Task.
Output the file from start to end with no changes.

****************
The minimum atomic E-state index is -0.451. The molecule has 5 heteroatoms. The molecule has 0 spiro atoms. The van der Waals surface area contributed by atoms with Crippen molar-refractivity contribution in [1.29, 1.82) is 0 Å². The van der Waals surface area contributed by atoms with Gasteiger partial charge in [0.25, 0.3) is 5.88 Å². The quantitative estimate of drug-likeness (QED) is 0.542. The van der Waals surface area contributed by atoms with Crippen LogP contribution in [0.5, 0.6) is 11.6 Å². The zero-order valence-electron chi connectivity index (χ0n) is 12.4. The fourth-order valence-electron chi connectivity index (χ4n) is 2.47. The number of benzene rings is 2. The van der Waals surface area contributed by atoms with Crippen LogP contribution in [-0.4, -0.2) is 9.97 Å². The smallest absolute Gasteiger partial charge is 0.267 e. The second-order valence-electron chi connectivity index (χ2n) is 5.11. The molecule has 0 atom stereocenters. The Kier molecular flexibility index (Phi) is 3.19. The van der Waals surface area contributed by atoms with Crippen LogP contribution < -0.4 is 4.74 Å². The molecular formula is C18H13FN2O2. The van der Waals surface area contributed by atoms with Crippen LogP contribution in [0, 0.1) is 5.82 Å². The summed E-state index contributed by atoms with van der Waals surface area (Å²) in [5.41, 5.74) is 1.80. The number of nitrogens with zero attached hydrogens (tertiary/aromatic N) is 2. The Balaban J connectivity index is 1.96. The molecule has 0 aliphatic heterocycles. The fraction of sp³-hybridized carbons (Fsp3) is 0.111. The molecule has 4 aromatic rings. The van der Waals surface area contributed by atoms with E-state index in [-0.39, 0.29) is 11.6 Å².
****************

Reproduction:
The minimum atomic E-state index is -0.451. The molecule has 5 heteroatoms. The molecule has 0 spiro atoms. The van der Waals surface area contributed by atoms with Crippen molar-refractivity contribution in [1.29, 1.82) is 0 Å². The van der Waals surface area contributed by atoms with Gasteiger partial charge in [0.25, 0.3) is 5.88 Å². The quantitative estimate of drug-likeness (QED) is 0.542. The van der Waals surface area contributed by atoms with Crippen LogP contribution in [0.5, 0.6) is 11.6 Å². The zero-order valence-electron chi connectivity index (χ0n) is 12.4. The fourth-order valence-electron chi connectivity index (χ4n) is 2.47. The number of benzene rings is 2. The van der Waals surface area contributed by atoms with Crippen LogP contribution in [-0.4, -0.2) is 9.97 Å². The smallest absolute Gasteiger partial charge is 0.267 e. The second-order valence-electron chi connectivity index (χ2n) is 5.11. The molecule has 0 atom stereocenters. The Kier molecular flexibility index (Phi) is 3.19. The van der Waals surface area contributed by atoms with Crippen LogP contribution < -0.4 is 4.74 Å². The molecular formula is C18H13FN2O2. The van der Waals surface area contributed by atoms with Crippen LogP contribution in [0, 0.1) is 5.82 Å². The summed E-state index contributed by atoms with van der Waals surface area (Å²) in [5.41, 5.74) is 1.80. The number of nitrogens with zero attached hydrogens (tertiary/aromatic N) is 2. The Balaban J connectivity index is 1.96. The molecule has 0 aliphatic heterocycles. The fraction of sp³-hybridized carbons (Fsp3) is 0.111. The molecule has 4 aromatic rings. The van der Waals surface area contributed by atoms with E-state index in [-0.39, 0.29) is 11.6 Å².